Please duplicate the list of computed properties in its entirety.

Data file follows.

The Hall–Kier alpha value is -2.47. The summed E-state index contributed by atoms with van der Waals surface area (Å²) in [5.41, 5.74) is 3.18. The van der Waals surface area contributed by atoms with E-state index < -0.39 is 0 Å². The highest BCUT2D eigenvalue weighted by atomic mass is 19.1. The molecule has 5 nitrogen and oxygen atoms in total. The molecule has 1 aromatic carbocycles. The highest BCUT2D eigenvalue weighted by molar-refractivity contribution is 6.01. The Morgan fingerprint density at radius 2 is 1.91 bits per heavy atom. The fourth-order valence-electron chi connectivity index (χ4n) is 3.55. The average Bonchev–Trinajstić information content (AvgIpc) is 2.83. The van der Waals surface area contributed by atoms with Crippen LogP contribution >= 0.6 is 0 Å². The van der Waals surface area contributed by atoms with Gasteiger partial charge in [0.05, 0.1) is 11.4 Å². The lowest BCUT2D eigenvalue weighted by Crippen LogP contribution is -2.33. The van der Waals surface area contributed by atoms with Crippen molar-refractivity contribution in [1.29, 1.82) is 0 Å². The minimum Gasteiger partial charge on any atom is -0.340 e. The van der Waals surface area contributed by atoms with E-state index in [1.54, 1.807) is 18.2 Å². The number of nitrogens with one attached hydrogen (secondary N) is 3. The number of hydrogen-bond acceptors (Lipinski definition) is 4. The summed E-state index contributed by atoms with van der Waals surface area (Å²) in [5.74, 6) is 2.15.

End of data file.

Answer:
The Hall–Kier alpha value is -2.47. The summed E-state index contributed by atoms with van der Waals surface area (Å²) in [5.41, 5.74) is 3.18. The van der Waals surface area contributed by atoms with E-state index < -0.39 is 0 Å². The highest BCUT2D eigenvalue weighted by atomic mass is 19.1. The molecule has 5 nitrogen and oxygen atoms in total. The molecule has 1 aromatic carbocycles. The highest BCUT2D eigenvalue weighted by molar-refractivity contribution is 6.01. The Morgan fingerprint density at radius 2 is 1.91 bits per heavy atom. The fourth-order valence-electron chi connectivity index (χ4n) is 3.55. The average Bonchev–Trinajstić information content (AvgIpc) is 2.83. The van der Waals surface area contributed by atoms with Crippen LogP contribution >= 0.6 is 0 Å². The van der Waals surface area contributed by atoms with Gasteiger partial charge in [0.05, 0.1) is 11.4 Å². The lowest BCUT2D eigenvalue weighted by Crippen LogP contribution is -2.33. The van der Waals surface area contributed by atoms with Crippen molar-refractivity contribution in [1.29, 1.82) is 0 Å². The minimum Gasteiger partial charge on any atom is -0.340 e. The van der Waals surface area contributed by atoms with E-state index in [1.54, 1.807) is 18.2 Å². The number of nitrogens with one attached hydrogen (secondary N) is 3. The number of hydrogen-bond acceptors (Lipinski definition) is 4. The summed E-state index contributed by atoms with van der Waals surface area (Å²) in [5.74, 6) is 2.15.